This paper seeks to analyze the ways in which new media is becoming the preferred vehicle for rationalist dissent to religious authoritarianism in Iran, and how that evolution has taken place from the introduction of the printing press up to the so-called "Twitter Revolution". Broadly accessible and independently reproducible media has greatly impacted the development of Islamic constitutionalism in the Middle East and the face of dissent within these countries. For the most part, these platforms have contributed to the debate on human rights and liberties, particularly inside of Iran, however there are several indications that these mediums—including Twitter, YouTube and Facebook—exacerbate vulnerabilities in these movements. As if the potential exploitation by government intelligence services of these sites wasn't enough, these mediums also feed a trend of "slacktivism", allowing the empathetic masses that may support these objectors to lazily feign interest in the cause rather than contribute through action. Furthermore, with such a democratic, grassroots network accessible to the masses, it is difficult to determine who, if anyone, to follow. By looking at how the vehicles of rationalist challenge have metamorphosed and how influence is measured in this new technological landscape, these objectors are better able to make an impact.

    For full-text documents see ProQuest's Dissertations & Theses Database

  2. The Evolutionaries: Transforming the political system and culture in Lebanon

    by Hardig, Anders C., Ph.D., The American University, 2011, 384 pages; AAT 3487046

    Abstract (Summary)
    The Evolutionaries poses the question: How can grassroots activists broaden the space for political participation in a factionalized and elite-centric, as opposed to citizen-centric, polity? This question is explored through a case study of a new 'civic' segment of civil society in Lebanon, which after the end of the 1975-1990 civil war managed to carve a space in which to operate and established itself as a factor in Lebanese politics. This 'civic movement' employs an incremental change approach in order to transform their patron-dominated 'republic' into a republic , which recognizes the rights and responsibilities associated with citizenship. To this end, civic activists link with political elites in time- and scope-limited campaigns. The temporary character of these coalitions reduces the risk of cooptation, and the limited scope reduces the number of stakeholders threatened by the campaign.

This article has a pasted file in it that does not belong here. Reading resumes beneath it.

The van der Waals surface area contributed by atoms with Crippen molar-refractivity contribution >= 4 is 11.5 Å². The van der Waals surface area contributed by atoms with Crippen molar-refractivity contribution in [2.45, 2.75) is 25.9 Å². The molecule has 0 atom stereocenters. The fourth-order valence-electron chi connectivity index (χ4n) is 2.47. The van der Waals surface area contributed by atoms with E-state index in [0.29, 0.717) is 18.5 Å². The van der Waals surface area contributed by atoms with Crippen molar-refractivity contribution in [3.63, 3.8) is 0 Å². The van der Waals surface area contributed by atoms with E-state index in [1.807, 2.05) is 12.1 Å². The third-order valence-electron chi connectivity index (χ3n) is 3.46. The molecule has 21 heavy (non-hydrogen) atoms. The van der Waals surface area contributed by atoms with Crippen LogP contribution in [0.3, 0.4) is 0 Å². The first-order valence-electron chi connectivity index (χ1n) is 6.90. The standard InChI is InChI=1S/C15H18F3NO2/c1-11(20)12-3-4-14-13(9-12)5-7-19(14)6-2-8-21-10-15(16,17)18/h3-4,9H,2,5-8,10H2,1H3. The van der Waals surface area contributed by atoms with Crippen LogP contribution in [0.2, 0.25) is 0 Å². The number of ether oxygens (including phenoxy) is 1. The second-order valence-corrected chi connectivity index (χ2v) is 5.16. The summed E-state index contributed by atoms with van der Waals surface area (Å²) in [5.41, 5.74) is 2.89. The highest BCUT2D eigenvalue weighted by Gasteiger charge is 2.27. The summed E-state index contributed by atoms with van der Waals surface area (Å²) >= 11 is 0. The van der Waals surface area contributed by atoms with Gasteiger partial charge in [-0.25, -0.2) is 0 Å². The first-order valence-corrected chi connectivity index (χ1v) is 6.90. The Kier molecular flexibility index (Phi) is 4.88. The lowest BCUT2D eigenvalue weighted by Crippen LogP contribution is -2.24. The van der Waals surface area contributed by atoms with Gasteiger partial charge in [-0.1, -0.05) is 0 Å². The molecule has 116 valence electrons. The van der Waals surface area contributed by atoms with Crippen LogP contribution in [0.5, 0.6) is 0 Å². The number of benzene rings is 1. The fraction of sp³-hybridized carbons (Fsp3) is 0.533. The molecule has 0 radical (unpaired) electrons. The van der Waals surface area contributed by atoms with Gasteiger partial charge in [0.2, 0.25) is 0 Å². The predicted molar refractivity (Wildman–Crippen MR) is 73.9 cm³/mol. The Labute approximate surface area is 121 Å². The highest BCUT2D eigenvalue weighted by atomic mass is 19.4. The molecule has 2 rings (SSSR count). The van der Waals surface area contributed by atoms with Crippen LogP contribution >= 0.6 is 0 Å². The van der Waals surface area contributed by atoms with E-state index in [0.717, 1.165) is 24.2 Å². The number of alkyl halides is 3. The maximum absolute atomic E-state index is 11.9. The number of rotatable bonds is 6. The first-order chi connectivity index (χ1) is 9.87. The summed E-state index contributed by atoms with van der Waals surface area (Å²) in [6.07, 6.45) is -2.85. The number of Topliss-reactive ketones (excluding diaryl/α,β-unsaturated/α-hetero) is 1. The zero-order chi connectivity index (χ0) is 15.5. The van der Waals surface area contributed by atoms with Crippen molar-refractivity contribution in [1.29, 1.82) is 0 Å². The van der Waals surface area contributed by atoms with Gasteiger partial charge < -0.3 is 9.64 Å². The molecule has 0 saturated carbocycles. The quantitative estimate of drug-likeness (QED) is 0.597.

However, while the Lebanese state demonstrates relatively low levels of constraints to civic activists, constraints emanating from society are at times severe. The historical development of the Lebanese state, especially the construction of a confessional political system, has reinforced a political culture centered on kinship and sectarian collective identities. Consequently, in times of high tension and political polarization, the civic movement struggles to construct movement frames that resonate among the broader populace. Opportunities and constraints are traditionally sought on the level of the state, while culture and collective identities are examined as strategic tools, or invoked to explain the outcome of a movement after it has formed. However, a long-term perspective that captures the low-intensity dynamics that precede and succeed high-intensity popular mobilizations suggests that the social environment should also be understood as permissive or restrictive to movement formation. For instance, a 'social opportunity' can arise when the hegemonic political culture becomes contested in broad layers of the populace, as was the case when broad popular discontent with the traditional leadership during the civil war provided Lebanon's civic movement with a constituency. Thus, the findings of this study suggest that shifts in the way individuals understand and interpret their environment can provide opportunities for Lebanon's 'Evolutionaries' to initiate a slow process of political and societal transformation.

    For full-text documents see ProQuest's Dissertations & Theses Database

  3. Opportunity and oppression: Social movements in Burma and the ICT catalyst

    by Conrad, Brittany M., M.A., California State University, Long Beach, 2011, 136 pages; AAT 1504441

    Abstract (Summary)
    Contentious politics shape governance through policy responses and regime changes; information and communication technologies (ICTs) may be reshaping the politics of contention by decreasing the costs of movement organization. This study seeks to discern the degree to which the Internet and ICTs impact contentious politics in Burma. The case study focuses on movement mobilization and outcomes from independence in 1948 to the pro-democracy movement of 1988 and the Saffron Revolution of 2007.

    The pre-Web movements of 1948 and 1988 are juxtaposed with the 2007 Saffron Revolution, where the Internet and ICTs were used to mobilize and sustain the social movement. The use of ICTs in movement mobilization, along with their use in censorship and surveillance, is analyzed via the political opportunity framework. The study finds that ICTs support movement organization, though the use of ICTs for regime surveillance also can limit political opportunity and the overall success of social movements.

    For full-text documents see ProQuest's Dissertations & Theses Database